The land for sale is 318,40m² and alongside the road for 14,46m, in walking distance to restaurants serving delicious traditional meals.
It would be ideal constructing a two-storey residence in order to enjoy a nice sea view of the clear blue sea at Kolymbari. The total building density is 200m².
An ideal opportunity to settle in a Cretan village, either just for holidays or for the whole year round, and enjoying the tranquility and wild beauty of the Cretan Nature in the area.
The village of Afrata is situated 3,5km far from Kolymbari and 28km from Chania, at the West, Afrata is a sandy beach in a small cove with clear water, not affected by the “meltemia” (northern summer winds), within a wild but very beautiful landscape. The beach is less organized, with a cantina for some fast food and cold drink as well as some facilities for swimming and sunbathing.
Kolymbari (Greek: Κολυμπάρι, Δήμος Κολυμπαρίου) is a town and municipality in the west of the island of Crete, Greece. It is part of the Kissamos province which covers the northwest of Chania Prefecture. Kolymbari is a working coastal town at the southern end of the Rodopou peninsula and is a local centre for commerce and fishing. It does not have a sandy beach and is thus not as popular with tourists as the nearby resorts of Maleme and Platanias. Near the town is the historic Moni Gonia monastery. The Spiliakos River enters the sea at Kolymbari.
The municipality of Kolymbari covers the Rodopou peninsula at the end of the Gulf of Chania and some villages to the south. Most of the peninsula is uninhabited and rather barren, with most villages close to Kolymbari at the southern end. The head town of the municipality is Kolymbari itself. The municipality also includes Rodopou, Afrata, Vasilopoulo, Spilia, Kares, Episkopi, Vouves, Glossa, Panethimos, Nochia, Deliana, Drakona, Ravdouchas, Kalidonia, and Kamissiana.
As it is now the village of Kolymbari makes more the impression of being a fishermen village where there are also some tourists visiting. The village is popular with the inhabitants of Chania that like to come to Kolymbari because of the good fish restaurants. Mass tourism as you will find in villages like Chersonissos and Malia is unknown here. There are however enough restaurants, shops, apartments and rooms for rent for people who want to stay longer than a few hours and like to relax and experience the village both at evening and at daytime. Compared to some of the other beaches in the north of Crete the long sand- and pebble beach of Kolymbari seems dreamingly quiet.
On a hill just outside the village you can see the 17th century Monastery of Gonies, which is still inhabited by five monks. Here you find a small museum with religious artifacts like bibles with silver covers, silver crosses, priests' vestments and old icons dating back as far as the 13th century. Some of these icons are considered to belong to the most important icons of the island of Crete. The monastery of Gonies was built between 1618 and 1634 and is one of the most important monasteries on Crete. The monastery has a reputation of resistance towards the occupying forces throughout the centuries and has regularly been attacked, damaged and re-built.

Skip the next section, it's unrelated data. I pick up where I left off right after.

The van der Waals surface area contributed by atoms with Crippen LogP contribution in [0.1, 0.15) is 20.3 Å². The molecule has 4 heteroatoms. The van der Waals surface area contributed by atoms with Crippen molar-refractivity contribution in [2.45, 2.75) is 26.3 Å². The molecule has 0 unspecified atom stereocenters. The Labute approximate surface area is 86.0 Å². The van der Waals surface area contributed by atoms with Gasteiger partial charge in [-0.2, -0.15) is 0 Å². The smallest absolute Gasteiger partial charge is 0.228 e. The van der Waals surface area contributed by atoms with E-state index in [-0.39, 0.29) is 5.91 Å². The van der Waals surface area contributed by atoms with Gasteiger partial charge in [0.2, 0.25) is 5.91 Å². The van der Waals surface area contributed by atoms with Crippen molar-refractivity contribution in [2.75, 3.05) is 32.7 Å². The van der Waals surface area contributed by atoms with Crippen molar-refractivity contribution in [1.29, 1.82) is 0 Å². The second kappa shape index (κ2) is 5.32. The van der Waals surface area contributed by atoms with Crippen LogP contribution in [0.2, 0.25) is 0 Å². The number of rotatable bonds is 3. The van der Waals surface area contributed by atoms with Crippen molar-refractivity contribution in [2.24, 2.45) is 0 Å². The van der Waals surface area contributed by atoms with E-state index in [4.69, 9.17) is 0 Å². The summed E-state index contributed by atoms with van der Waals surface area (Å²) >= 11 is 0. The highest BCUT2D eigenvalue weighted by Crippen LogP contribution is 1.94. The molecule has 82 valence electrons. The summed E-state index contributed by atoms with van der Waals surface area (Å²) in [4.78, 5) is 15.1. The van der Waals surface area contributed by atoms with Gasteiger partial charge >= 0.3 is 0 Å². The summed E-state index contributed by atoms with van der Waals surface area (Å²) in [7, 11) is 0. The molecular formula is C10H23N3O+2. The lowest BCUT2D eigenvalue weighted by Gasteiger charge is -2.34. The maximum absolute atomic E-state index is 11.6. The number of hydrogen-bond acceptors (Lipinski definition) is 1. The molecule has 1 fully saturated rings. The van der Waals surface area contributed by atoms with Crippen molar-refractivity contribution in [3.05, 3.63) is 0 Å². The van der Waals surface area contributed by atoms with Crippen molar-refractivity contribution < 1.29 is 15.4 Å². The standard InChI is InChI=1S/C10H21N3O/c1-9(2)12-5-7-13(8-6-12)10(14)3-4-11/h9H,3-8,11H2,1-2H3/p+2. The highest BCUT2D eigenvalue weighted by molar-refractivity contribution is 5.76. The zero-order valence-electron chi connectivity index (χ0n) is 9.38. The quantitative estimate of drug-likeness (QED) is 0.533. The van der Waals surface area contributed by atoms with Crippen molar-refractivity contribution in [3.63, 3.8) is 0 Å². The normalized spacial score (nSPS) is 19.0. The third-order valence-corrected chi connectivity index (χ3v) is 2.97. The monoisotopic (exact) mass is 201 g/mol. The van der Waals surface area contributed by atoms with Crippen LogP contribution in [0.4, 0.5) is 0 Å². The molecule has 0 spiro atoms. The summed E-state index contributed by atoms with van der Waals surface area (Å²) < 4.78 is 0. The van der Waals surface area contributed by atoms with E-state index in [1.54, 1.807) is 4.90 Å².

The monastery of Gonies is opened on all days except Saturday (when it is closed) from 9.30 to 13.30 and from 16.30 to 20.00, there is a dress code (no shorts, no short sleeves etcetera) and you are not allowed to make pictures. How much more fun can you make it...? In high season there are sometimes boat trips from Kolymbari to the tip of the peninsula where there is a Dorian sacred place from the 9th century BC (Diktina). Diktina (or: Diktyna) is set in a beautiful isolated cove with crystal clear water and sea caves in the north east part of the peninsula. The ruins that you can see here today were built in the 2nd century AD on top of the Dorian temple, on the orders of the Roman emperor Hadrianus.
From Afrata there is a path leading to the extreme north where you can see the Diktynna Sanctuary. On the way you will pass the Ellinospilos cave which was already inhabited in prehistoric times. The sanctuary in the north of the Rodopou peninsula was dedicated to the daughter of Zeus. The myth tells that she had to escape from King Minoa and jumped into the sea at this spot. Fishermen supposedly picked her up in their nets and brought her to the island Aegina, where she was honored as a Goddess. The people of Crete called her Diktynna (which means "net").
The first sanctuary at the site dates from 700 BC and as good as nothing is left of it. Two centuries later the sanctuary was rebuilt. During the Roman period emperor Hadrianus had it enlarged. During the later centuries a lot of the buildings disappeared, mostly by people that wanted the stones to build their own houses. The Roman temple was surrounded by columns. Places where water was saved have also been found. Statues of the Roman emperor and of the goddess that have been found here can be seen in the Museum of Chania.